Donald's Encyclopedia of Popular Music


MARSALIS, Branford

(b 26 August 1960, Beau Bridge LA) Saxophones, leader. Father is pianist/teacher Ellis Marsalis; brother is trumpeter Wynton; he played with them on one side of Fathers And Sons '82 on CBS (Chico and Von Freeman on the other side). An above-average improviser but not as anxious as his brother to become a monument to something-or-other, he would like to be a popularizer and has dabbled in pop and electric funk, but is at his best in straightahead jazz. He followed Wynton into Art Blakey's Jazz Messengers '81, replacing Bobby Watson on alto (LPs Killer Joe '81 on Japanese Union Jazz label and Keystone 3 '82 on Concord Jazz). He joined Wynton's band '82 playing tenor and soprano, touring the world; played on Miles Davis LP Decoy '84, toured '85-6 with Sting including LP The Dream Of The Blue Turtles (with pianist Kenny Kirkland, b 28 September 1957, Brooklyn, NY; d c.1 November 1998 in Queens), also film Bring On The Night (about making of Turtles), soundtrack LP; two-disc Nothing Like The Sun '87.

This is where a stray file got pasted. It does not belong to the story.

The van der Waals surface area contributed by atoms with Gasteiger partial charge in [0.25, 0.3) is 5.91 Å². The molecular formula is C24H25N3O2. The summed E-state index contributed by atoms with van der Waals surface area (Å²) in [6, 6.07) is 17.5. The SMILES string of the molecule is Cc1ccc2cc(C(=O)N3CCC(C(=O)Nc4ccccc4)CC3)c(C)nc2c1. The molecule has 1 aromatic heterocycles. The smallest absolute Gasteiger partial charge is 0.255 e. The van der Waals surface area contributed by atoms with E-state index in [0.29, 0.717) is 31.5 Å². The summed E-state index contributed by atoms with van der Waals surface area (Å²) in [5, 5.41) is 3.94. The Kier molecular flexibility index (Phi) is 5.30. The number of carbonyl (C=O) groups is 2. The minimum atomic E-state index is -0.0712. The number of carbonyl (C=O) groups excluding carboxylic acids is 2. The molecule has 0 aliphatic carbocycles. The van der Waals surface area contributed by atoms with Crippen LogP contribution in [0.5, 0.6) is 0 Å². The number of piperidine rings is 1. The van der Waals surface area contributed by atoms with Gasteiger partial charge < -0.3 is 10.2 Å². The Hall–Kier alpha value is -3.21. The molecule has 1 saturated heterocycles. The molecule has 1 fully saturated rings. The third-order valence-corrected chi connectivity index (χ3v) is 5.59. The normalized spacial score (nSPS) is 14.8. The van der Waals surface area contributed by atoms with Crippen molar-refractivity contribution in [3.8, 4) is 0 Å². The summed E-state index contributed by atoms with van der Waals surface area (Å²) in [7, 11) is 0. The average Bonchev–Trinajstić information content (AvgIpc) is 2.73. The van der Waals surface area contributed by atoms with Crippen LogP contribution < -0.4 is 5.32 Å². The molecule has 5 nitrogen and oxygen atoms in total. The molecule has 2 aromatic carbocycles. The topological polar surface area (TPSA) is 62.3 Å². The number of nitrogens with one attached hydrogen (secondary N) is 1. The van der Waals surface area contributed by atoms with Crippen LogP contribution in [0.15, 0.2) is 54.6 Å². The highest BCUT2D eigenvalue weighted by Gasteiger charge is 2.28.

He was famously fired by his brother for playing with Sting, followed his brother in signing with Columbia; albums included Scenes In The City '83, with bassists Charnett Moffett, Ron Carter, Phil Bowler, pianists Kirkland, Mulgrew Miller, drummer Marvin Smith and others on various tracks; also classical album Romances For Saxophone '86 (English Chamber Orchestra conducted by Andrew Litton). Further albums were mostly quartets with Kirkland, Jeff 'Tain' Watts on drums, some guests: Royal Garden Blues '86, Renaissance '87, Random Abstract '88 ('lacking the spark of leadership', said one critic); Trio Jeepy '89 included Watts and Milt Hinton or Delbert Felix on bass; Crazy People Music '90 was a quartet again. The Beautyful Ones Are Not Yet Born '91 had guests Wynton and Courtney Pine; I Heard You Twice The First Time '92 had guests including Wynton, blues singers B. B. King, John Lee Hooker, Joe Louis Walker. Bloomington '93 was a trio with Watts and Robert Hurst on bass; The Dark Keys '96 was perhaps his best yet, with Watts and Reginald Veal joined by Kenny Garrett and Joe Lovano on one track each. He has also recorded with Bobby Hutcherson, Tina Turner, others including Dizzy Gillespie (Closer To The Source and New Faces), subbed for David Murray on a World Saxophone Quartet gig, played on the soundtrack of Spike Lee's Mo' Better Blues with Terence Blanchard. He took over the Tonight Show band with Jay Leno after Johnny Carson retired, playing during advertising breaks and backing guests; he told Clive Davis, 'we have fun every night, especially when we're off-camera. How many nights are musically satisfying? One or two a month ... You have bands coming in because they have a hot song, and you know the song is rubbish. We know it, they know it, the fans don't know it.' He had said of hip-hop '86, 'That stuff just makes me angry,' then made eponymous (anonymous) patchwork Buckshot LeFonque '94 including rap. Marsalis left the Tonight Show '95: 'I don't have a problem being funny, but I have a problem being stupid, and stupid is what sells.' Music Evolution '97 was another Buckshot album, with guests inclluding Veal, David Sanborn, vocalist Frank McComb, a DJ, a rapper etc.